The difference a Pierce makes in Brooklyn

In the span of a year, Paul Pierce helped revive a franchise that had meddled in mediocrity. Nathaniel S. Butler/NBAE/Getty Images

When you think about the Paul Pierce era in Brooklyn, you think about emotion.

You think about the stunned look Pierce wore on his face during a news conference on July 18, 2013, at Barclays Center, still struggling to come to the realization that he had been traded from Boston, the place he had spent the first 15 seasons of his future Hall of Fame career.

You think about Pierce fighting back tears the night he returned to TD Garden for the first time as a visitor on Jan. 26, 2014, the night he desperately needed in order to move on and be able to embrace his new home.

You think about Pierce screaming “That’s why they got me here!” after sticking the dagger in Toronto on April 19, 2014, silencing the raucous crowd at Air Canada Center and enabling the Nets to steal Game 1 of their Eastern Conference first-round playoff series against the Raptors.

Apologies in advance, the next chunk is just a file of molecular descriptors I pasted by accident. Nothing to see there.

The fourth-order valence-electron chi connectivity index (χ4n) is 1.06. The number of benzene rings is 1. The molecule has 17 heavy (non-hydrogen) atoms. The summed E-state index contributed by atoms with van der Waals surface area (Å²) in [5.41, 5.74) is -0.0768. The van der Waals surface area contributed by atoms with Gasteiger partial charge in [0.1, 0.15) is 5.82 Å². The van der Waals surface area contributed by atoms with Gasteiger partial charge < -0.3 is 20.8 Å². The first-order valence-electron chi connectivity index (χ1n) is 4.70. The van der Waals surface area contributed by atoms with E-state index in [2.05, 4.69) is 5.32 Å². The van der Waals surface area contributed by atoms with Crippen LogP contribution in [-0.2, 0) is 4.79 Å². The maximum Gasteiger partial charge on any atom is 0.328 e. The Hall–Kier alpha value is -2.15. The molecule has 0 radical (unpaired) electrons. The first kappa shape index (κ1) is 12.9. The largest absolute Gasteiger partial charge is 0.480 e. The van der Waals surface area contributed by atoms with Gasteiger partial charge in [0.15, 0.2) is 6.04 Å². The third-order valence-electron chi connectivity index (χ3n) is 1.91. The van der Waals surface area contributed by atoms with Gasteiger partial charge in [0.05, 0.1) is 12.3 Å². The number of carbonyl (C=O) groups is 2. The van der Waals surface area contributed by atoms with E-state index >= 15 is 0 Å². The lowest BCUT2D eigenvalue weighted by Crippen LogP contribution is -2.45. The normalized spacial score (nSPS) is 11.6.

Pierce may have spent only one season in Brooklyn, but he sure had his share of unforgettable moments with the Nets.


It all started on June 27, 2013, when Brooklyn and Boston agreed in principle on the blockbuster trade that sent Pierce and teammate Kevin Garnett from the Celtics to the Nets in exchange for five players, three future first-round draft picks (2014, 2016, 2018) and the right to swap first-rounders in 2017.

A little over two weeks later, the deal became official. “Today, the basketball gods smiled on the Nets,” owner Mikhail Prokhorov said.

“You spend your whole, almost half your life in one city, you get used to it,” Pierce told ESPNBoston.com’s Jackie MacMullan. “For you to make the move, it’s a huge adjustment. I mean, I know nothing else but Boston.”


It didn’t take long for the 10-time All-Star to endear himself to the Brooklyn faithful.

On Aug. 8, Pierce told Michael Kay on ESPN NewYork 98.7 FM: “I think the hate [for the Knicks] has grown a little. Everybody knows how much I disliked the Knicks when I was with the Celtics, but I think it’s grown to another level.

“I think it’s time for the Nets to start running this city.”